The Courier News from Blytheville, Arkansas on May 8, 1940 · Page 8
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The Courier News from Blytheville, Arkansas · Page 8

Blytheville, Arkansas
Issue Date:
Wednesday, May 8, 1940
Page 8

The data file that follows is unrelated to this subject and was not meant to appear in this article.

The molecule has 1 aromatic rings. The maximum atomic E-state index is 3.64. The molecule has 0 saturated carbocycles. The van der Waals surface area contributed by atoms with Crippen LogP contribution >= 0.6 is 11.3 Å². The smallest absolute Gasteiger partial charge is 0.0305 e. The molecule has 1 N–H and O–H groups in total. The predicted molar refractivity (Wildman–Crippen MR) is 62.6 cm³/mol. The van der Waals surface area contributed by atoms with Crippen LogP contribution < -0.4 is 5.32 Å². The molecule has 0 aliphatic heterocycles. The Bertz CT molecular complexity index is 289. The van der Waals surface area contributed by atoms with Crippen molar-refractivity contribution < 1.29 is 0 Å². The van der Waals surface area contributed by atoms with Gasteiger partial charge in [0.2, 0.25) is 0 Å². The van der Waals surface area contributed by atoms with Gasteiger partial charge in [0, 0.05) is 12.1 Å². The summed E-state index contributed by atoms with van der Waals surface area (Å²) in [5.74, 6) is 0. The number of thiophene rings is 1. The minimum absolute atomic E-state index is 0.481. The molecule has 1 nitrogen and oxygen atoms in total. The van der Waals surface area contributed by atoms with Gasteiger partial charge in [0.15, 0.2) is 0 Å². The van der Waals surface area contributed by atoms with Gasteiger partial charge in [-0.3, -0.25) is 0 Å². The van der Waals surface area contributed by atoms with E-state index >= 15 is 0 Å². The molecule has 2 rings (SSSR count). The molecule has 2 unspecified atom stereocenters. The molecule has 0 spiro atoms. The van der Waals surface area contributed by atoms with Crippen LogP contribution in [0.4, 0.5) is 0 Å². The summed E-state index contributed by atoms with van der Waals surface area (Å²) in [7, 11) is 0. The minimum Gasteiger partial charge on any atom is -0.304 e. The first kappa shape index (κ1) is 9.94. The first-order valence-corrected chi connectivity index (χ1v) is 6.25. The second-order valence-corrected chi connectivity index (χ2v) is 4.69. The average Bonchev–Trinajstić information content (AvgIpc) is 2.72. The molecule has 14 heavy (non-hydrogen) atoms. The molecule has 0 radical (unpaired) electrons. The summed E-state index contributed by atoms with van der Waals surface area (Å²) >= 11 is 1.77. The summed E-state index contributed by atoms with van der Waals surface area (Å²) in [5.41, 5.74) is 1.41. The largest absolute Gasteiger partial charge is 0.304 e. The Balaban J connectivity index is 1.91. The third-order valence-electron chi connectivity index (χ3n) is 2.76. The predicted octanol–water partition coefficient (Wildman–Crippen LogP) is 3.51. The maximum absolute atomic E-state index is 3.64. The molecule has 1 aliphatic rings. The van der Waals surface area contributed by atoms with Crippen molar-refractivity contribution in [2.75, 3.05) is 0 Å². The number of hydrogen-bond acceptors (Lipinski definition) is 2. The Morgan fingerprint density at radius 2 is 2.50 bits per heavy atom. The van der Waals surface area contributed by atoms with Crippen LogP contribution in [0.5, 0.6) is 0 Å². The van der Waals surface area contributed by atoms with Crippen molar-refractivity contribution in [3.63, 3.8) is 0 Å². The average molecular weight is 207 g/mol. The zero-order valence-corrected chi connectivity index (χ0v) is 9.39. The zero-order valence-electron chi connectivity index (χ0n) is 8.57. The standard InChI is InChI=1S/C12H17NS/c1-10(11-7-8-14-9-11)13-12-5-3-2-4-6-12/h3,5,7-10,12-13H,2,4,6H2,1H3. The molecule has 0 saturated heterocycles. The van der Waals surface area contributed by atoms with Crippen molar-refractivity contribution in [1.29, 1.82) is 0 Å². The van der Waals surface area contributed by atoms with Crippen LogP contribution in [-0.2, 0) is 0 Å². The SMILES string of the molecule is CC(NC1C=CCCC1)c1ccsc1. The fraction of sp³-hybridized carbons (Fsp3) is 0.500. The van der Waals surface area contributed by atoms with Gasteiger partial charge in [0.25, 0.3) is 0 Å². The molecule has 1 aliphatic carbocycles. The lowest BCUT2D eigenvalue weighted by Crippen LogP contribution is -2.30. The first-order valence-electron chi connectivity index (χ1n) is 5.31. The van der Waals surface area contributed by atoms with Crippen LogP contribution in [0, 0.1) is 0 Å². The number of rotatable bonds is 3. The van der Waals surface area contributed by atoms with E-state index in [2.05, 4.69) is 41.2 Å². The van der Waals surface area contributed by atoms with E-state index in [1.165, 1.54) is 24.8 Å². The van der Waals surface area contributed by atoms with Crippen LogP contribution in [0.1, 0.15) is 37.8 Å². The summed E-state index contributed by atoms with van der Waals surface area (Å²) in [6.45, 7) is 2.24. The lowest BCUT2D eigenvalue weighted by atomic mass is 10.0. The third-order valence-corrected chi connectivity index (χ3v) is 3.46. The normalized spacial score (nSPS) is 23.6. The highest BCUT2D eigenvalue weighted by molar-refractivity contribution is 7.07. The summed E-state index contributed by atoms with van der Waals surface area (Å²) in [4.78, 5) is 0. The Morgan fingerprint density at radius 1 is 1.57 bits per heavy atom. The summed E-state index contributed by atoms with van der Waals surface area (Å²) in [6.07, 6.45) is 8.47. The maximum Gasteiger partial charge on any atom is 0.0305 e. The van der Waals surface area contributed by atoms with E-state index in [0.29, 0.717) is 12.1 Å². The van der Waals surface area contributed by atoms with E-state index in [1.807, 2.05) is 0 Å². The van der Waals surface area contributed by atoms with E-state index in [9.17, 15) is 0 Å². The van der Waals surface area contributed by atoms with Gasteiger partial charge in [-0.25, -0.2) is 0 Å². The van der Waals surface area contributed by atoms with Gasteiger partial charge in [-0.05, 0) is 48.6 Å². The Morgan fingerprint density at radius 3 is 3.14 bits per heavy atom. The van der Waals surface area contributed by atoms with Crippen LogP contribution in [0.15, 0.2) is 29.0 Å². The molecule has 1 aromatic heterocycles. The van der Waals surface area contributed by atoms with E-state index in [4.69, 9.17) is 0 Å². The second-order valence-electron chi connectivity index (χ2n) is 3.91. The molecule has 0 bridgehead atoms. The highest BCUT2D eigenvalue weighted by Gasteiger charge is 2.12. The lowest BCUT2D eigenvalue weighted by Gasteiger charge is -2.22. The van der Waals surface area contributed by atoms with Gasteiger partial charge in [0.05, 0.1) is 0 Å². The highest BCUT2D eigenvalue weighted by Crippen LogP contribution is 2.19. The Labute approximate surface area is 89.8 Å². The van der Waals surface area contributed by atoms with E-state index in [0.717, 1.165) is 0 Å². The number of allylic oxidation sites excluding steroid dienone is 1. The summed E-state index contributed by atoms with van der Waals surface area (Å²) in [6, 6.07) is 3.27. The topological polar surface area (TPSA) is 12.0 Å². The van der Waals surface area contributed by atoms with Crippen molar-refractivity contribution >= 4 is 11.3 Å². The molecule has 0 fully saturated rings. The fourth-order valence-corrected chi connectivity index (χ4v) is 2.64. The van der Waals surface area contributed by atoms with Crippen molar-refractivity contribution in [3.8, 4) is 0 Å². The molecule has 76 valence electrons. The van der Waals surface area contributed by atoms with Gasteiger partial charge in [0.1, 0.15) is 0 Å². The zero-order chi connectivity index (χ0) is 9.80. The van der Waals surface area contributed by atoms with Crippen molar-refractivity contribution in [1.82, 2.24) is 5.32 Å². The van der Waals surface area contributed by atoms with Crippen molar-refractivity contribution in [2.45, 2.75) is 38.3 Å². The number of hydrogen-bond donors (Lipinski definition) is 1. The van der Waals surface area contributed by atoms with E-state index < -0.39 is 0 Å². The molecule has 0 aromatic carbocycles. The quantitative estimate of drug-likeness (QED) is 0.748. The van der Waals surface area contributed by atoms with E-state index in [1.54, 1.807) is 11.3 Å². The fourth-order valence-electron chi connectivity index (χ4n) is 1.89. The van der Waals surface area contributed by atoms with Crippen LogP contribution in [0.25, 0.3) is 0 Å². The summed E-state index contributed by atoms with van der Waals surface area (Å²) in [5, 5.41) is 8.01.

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PAGE EIGHT BLYTHEVILLE (ARK.) COURIER NEWS Issue Comes To Forefront For Sixth Time Since Constilution Formed By JOHN' A. HKICHMANN United Tress Blatt Coireiijioti.lenl WASHINGTON'.— The third-term dispute Is older Ulan'the Constitution. The argument now — whether President IZoosevelt should or will run again—is a renewal of n ile- hale that has engrossed ihe country since the time of the Ooiisliln- i.'onal convenlion. Oul of ihe past, friends nnd fore of Hie President arc tiling* arguments and prcce-i dents to support their views. j A survey of the precedents most j fr«pienlly referred lo by aiitl- ' Ihtrd term forces gives two huor- i>slina sidelights. The lirsl is Hint George Washington wns not so much opposed lo long tenure of , office as popularly .supposed. f The second point'Is Unit Thomas Jefferson, 1 Washington's successor nnd the-founder of the Democratic party, was very deJInllR In his opposition and turned Washington's rejection of a third term nomir.a- iion into a "tradition." But their follower?—the few who had lo face, the Issue—appear to have been influenced largely In their final decisions by political es- I'lCdiercy which generally dictated that they decline to mike tlie race. Long-Argued Topir However, the qtie-stion of length of service for tiny President has been a loptc of argument dating back lo Ihe opening of the Constitutional convenlion. Washington al. (he lime privately opposed putting a limitation on the rumber of terms a President might serve. Thomas Jeffef.son, absent In France during the drnflhig ol the Constitution, opposed more llinu one term for nny officeholder, par- llcularlv the President. Others handling tlie conlrover- . sial question suggested a three-year elective term, without limit in reelection. Some proposed n seven- year term,.with no right ol succession. As finally proposed, the Constitution provided a four-year term. Proposals to limit this to one lerm were rejected. Proponents of ti third term for Mr. Roosevelt nrgue Hint Washlng- tliat tlie first magistrate will always be reflected If he may Ix reelected." he wrote. "lie Is then 1111 officer for life," During Jefferson's second admln- Islrallon, (here wns n rWrg demand for n third lerm. Etghl Male legislatures memorialized him lo run again. In a private Idler, however, he rejected It, saying tlmt he favored "service for clglit years with power lo remove nl the end of the first four." Lnler he wrote Ihe North Carolina legislature, one of those memorializing him. that "I .should be unwilling 10 \K the first yerso.i. who. disregarding Ihc sound precedent set by an illustrious predecessor, should fmukh the first example of prolojignllon beyond Ihe second term ol oflice." Jefferson also pleaded Ihc Infirmities of age, as lip did four years later when he was asked lo run again. Nevertheless, (how favoring n Ihlrd trim for Mr. Roosevelt jiolnl out Dial Jeffmoii remained a power hi guw-inrnejil through the successive clc'.'llous of IDs followers and friends, Madison and | The third - term f|iie.stlon never arose .seriously again ni'ilil Ihe lime ol On. U. H Grant, almost 10(1 years aiier the nation's founding. I:! the iw-.'iiillim' there was a stu 1 i re>;sk»i ol Presidents who even ' fulled lo survive the "power lo r-3- inovr" al ihe end of ihclr four I ymrs. . Jiukson Favored t.imilatinn In Ilie meantime, too. there had Ijeen mil / rolls proposals for i« amendment lo limit Presidential lemur. Andrew Jack.'.on, who served two terms, repeatedly offered propo.sals for a single six-year ierm. None ever was sub- milled to the people, however. Some historians contend thai Grant revcr would have considered n third lerm had it not been for his wife. It appears strange thut he considered the matter at nil, since vlien Ills second term was scarcely begun an opposition broadside at- itick was laurelled, in Ihe hearty manner of the day, opposing any third term. When finally Hie Pennsylvania stale convention adopted a resolution anainsl the third term, Grant answered. "I am not. nor have f ever been, a candidate for renom- Irnllon. I would not accept u re- uomlnnlion if tendered." Despite Ilils tint statement other stale conventions adopted rcsolu- lions like thsit in Pcnijsylvnnla and Ihe house, by a 231 lo 18 vote, adopled a resolution condemning the third term as a matter of national policy. The nearest the Question of third lerm tradition ever came before Ihc voters was In Ihc case of Small Germmi Navy Harries! llii in Sou Win- BATTLESHIPS sunk—i-Ar 29,150 tons Domogcd—-4 AIRCRAFT CARRIERS Sunk—J 22,500 torn BATTLE CRUISERS, 1 , Damaged—2 64,000 tons CRUISERS Sunk—I 16,697 fonj Damaged—10 51,505 + tons CRUlStRS Sunk—1 4773 tons BATTLESHIPS Damaged—2 52,000 tons DESTROYERS Domogcd 13784- fOCKET BATTLESHIPS Sunk— 1 10,000 tons Damaged—1 10,000 tons DESTROYERS Sunk— 10 14,465 Ions Damaged—11 10,860 4- tons PATROL BOATS Sunk—2 275 4- Ions CRUISERS Sunk—3 21,400 Ions Damaged—2 16,000 tons SUBMARINES Sunk—7 6419 font Damaged—3 1095 +• font OTHER VESSELS Sunk— 21 8037 tons Damaged—I 350 font Total Tonnage Sunk % of Total Naval Tolinnge BRITAIN 96,558.,„.., 4-5% FRANCE 5058. under 1% GERMANY...,. 33,611.....10.20% DESTROYERS ^fcwf _ Sunk—9 ' 1811 4- torn Damaged—5 {Unidentified) SUBMARINES Sunk— 20-50 Damaged—5-11 OTHER VESSELS Sunk— 4 400 (ons (Note: ''Oilier VebteH" classification covers lriiwlcrs.ini<ie- cweejjyrs anil p.-lbol fooalsj freeze damaged the parly buds which have flowered, for a day only to die. We have seen a. few w!th n WEDNESDAY, MAY 8, 10-10 lavender stripes as the most unusual we have grown. A pretty variety not ordlnnrily .seen here in the yellow iris of which more Is needed, A rare sight are the pink locust trees of Frank Douglas at the rear of hk law offices on Walnut street. . All of (he trees are now in full | Wooni and may be seen by driving In the alley. A flower whtch Is becoming popular lici-e Is the elder daisy which Is now blooming. Altnosl as fragile tis Ihe painted daisies, the elder daisy Is now In bloom but o.ily a few here survived Ihe winter. White, like the shnxta, the elder daisy has u large yellow center and blooms earlier Ihan tho lovoly shasta. Ion himself dill not want n first term very badly but agreed lo tic- cepl lo eel Ihe young gnvermucnt slarled; thnt he was slill disinclined to accept a second term but dkl so because oC (he inlernatlonal situation. At the end of n lurbti- lent ?ccor.d tenn, they say, he quit. Inrgely In disgust, to return lo the peace nnd quiet of Mount Vcrnon. Washington Letter Quoted These forces like to (inols trom Washington's lelter lo Gcreral Li\- fayetle, in \vhich he said. "1 can see no propriety in precluding ourselves from tlie services of any man, who in some grenl emergency, shall be deemed, universally, most rn- jmblo of serving the public." 'nilrd-terni opponents, on the other hand, like to quote from Ihe famous "Farewell Addre.w" in which Washington said: "It appears to me proper, especially us It may conduce to more distinct expression of Ihe public voice, that I should nppraise yon ot the resolution- I have formed lo decline being considered among Ihe number of those out of whom a choice is to be mcidc." Jefferson was decidedly more outspoken ngainsl even a second lerm than Washington wns con' cerninj a third. Writing lo J.imes Madison in 1781, .afler his close-1 range views ol royalty In Europe, I he bitterly criticised the failure of i the Constitution draftsmen! to writs 1 ' n rotation, requirement for nil public officeholders. "Reason and experience tell us Theodore Roosevelt. Hnnscvdt Haiscil Issue Roosevelt hud declined lo rim again after he had served one full lerm and (lie remainder of the term he acquired when Presidcnl MrKln'ley WM nssn.sslmited. 'Hie first nousevclt said he would rot be n candidate for a third term. Four years later, dissatisfied with Hie policies of his successor. William Howard Tall. Roosevelt songhl to obtain the Republican nomination. His orlglnol anU-thinl-lenn statement, he said, was directed n«ainsl a "third successive term." Frtilim: to got (he G.O.P. roml- nhlion. h'_' cainpaigtird for election («) the Bull Moose ticket, a parly nf Projircsslvc nf;>nbliL'iins. The llm-c-toriiei-M cnm was bitter. It broke Iho Hepubli- can parly nnd resulted in Ihe election ol YVoodrow Wilson. Ihe fiea \vm has inkcn blgecst loll in ship;, and tonn:i»cs in the British navy, hut Ihe small German Heel has boen hardest hit with losses nmounllng lo between 10 and 20 per cent nf total sircneth. Cliaic totals ntival losses of uclUs;reiHs since the war began. Dmiocrailc nominee. T!in Roosevelt received a popular vote of •1,120,020 aualnsl :),4a3,fl22 for Talt. Wilson polled (i,28li,214. more than a million fewer lhau ihe combined Republican-Uull-Moosc vote. This result, however, provided no yardstick lo determine how many, if any, Republican voles went to Tuft in protest against a possible Ihlixl term for Hoosevcll, Wilson mis taken ill loo .soon nfler Ihe conclusion of Die World War for the third term Issue to be raised in hLs case. CiKiliilge Silnaliiin Duplicated Warren Harding died in his lerm and Calvin Coolidge completed It. anil was rcclected In 102-1. Theodore Roosevelt's Jtitlg- niorl that the Presidency by succession through dcnlli constituted si term apparently was taken as established fact. Immediately nflcr Coolidge'.'; reelection after he had served out 1 the Harding term, Ihc question of a third term for the Vermouter came up repeatedly. Then, as now, It wns one ol the principal topics of the day. Coolidse wns vacationing in (he Block Hills of South Dakota when on Aug. a. 1927, he issued his c:yplic. "i do not choose ID run for President in lf'28." Us actual meanly was debated for months. The majority of opinion wns thai Coolidjje had wllli- dvawn himself intentionally from the Presidential race. Some held to the view he hoped the party would draft him. in February, 1928, the senate by u vote of 50 to 26 adopted the LaFolIctte resolution which stated that a third term would be "unwise, unpatriotic find fraujjht with peril ..." Ycl some persons close to G'oul- irtgc say he. was disappointed when the convention failed lo name him as 1928 standard- bearer AI'l'UOATION FOtl PERMIT Paul By rum, Blythcvllle, Ark., has made application for permit to build warehouse in which 10 store Tractors and Farm Machinery on li. 2, Original Town Survey, City of Blytheville. Ark., at HO N ruhps have done umi Such Is Ihe varied hlslory of the I for the winter with II so-called third term tradition. a. Tn the Garden" Wllh the coming of .summer yesterday—or al .summer temperature—[lowers, literally seemed lo "burst (ortli" but they are yet far behind last year—both in quality and growth. On Ihe iinplerisaul side 01 Ihe flower legend here Is the loss of many wax leaf shrubs and rose bushes which withstood the winter very well but were caught in the last freeze after the sap had risen. While ninny flower.'; and shrubs were lost or damaged CKlenisvely, it seems that these two have fared I ihe worst. The Cine climbing tails- ' man rases owned by several people arc still dying bill a few owners have buds which will blocmi this v-'cek. Among those who have been for- tnnate enough to have early blooming Mowers have been the A. J. Leeches, whose azaleas have been lovely In their rear garden, and the azaleas nnd some kind of white flower (which we cant remember the name) In the A. Comroys' front yard have delighted p-nssc'rsuy. Tulips have done unusually well ir the winter with the Harvey Morris family having Ihe good record of obtaining 34 blooms out of 36 bulbs Ihe flrsl year while those of Mr. and Mrs. J. LouLs Cherry and Mrs. Emma Lou Rogers have, as usual, been fine species. We want 'some one to have a bed of brown and yellow tulips but lo dale have seen none of this special combination of colors. Iris has been pretty bill the last Wert Optometrist "HK iMAKRS 'EM SHE" Over Joe Isaacs' Store Phone 5JO Suner-lloyiil Leaded GASOLINE 16 TOM LITTLE CHEVROLET CO. Always Open GET INTO A CHRYSLER AND AWAY! Whiskey may be bottled in bond al foui years ol age and 100 piool. Rut beyond (OUT, il takes on finer character There is no subsli- lute (or (ime, no shoil-cul to quality. The full tas'e. advantage ol an exlia "Flavoi-Yeat" is yomsin Ancient Hie mildei 30 piool. Thi S «hisi< C yi S , OLD* shifc gears? Thai's the nucsiion yon hear today, wherever motor cars are sold. l''ur Chrysler's Fluid Driring is so much simpler . . . smoother ... so much more quiet ami effortless. If you iry it, you'll never want a car without it. Smooth as oil. One fan-like W!\CL'! drives another hy forcing oil against it. Yovi just touch chc throttle to };Q. .. touch the brake lo Slop. No work ... no jerk ... no noise. • Why Shili Gears ... or have them shilied mechanically? When you can have the work taken out of driving so completely, why shift gears ... or have them shifted meclunioilly? Only iwo moving parts revolving in oil are all you need to work this miracle. It's standard equipment on the Crown Imperial oud only S.VS exlrn on the Traveler and New Yorker models. Along with /•"////(/ Drire. you get :i combination of other Chrysler advantages .. . Tiro-tune njiholstcry .. . Airjonin cushion! . . . l-'asy-l-iitry tlnors . . . Scientific weight iliitriltution... Moating Power... Supcrliiiisbnl parts .., Plastic enamel finish . . . Acrn-tyfic shock absorbers . . , 'lin- ciMlcil /liitnns. Why he without any of them? Sec your Chrysler dealer ... 1 le's anxious to give you a demonstration, no mutter what car you drive or expect to buy. Time in mi Major Dowcc. C.H.S., Every Thurs., y to 10 P.M., i;.ns.T. Al TO" iarortt* packet?* tier* Also available as an 8 yea, pW JUSD or smma wosna-iouuon. u >»oar. me tm»cniwnis>imun« [toouci HI i TIAKOID •XDTTUCTY rawcm KMIHON wrasitn.cow sio. SCHENIEY wsmiras cosp,H.r.c. 121 W. Ash T. I. SEAY MOTOR CO. Phone 111 The Spot Highway 61, 4 milps nnrlh of Oseeola.. Dining and Dancing EVERY EVENING HIGH CLASS CATERING A. DRIVER Owner and Manager Franklin si, Also made application lor permit i o build .SJHIC type of building for some purpose 01 of Walnut buildings will Issue after 3H dnyi If no protest is filed. Signed: JOB CARNEY, City Engineer. NOW! Get New life& Economy FOR Ford V-8 Cars & Trucks ""* $ 19?.VMotor Special' GUARANTEED 10.000 MILES To reduce excessive oil consumption, and lo increase power, iicceleration and smooth performance, we will iusliil] in Ford V-8 engines (he new Ford SI eel Section I'istOii Rings, New Hearings and Time Motor for only $i!).8. r > for the complete job including all purls, labor and motor oil—$10 to $1:1 below regular price—uiul guarantee the motor lo run good and not use excessive motor oil for 10,000 miles, See Us Now — Renew Your Ford Phillips Motor Co. 'P«l Ql A i\i^ i _ A i »i . Tel. 81ft Walnut and 5th THE HOUSE OF MEAD They're As Cool As a Breeze, Smart, Comfortable, Stylish MEAD'S STRAWS Natural PANAMA These hum! woven, natural Panamas are ;)( Iho head of every Hut l':tr mile Ihis season. 95 The KANAKA A handsome lijjht weight, fancy woven straw (hal you'll like. 50 The SIROCCO The number one Hal last season lakes on new shapes and colors for Summer 1910. BO As Usual the Best Is Always At MEAD'S 315 MAIN 315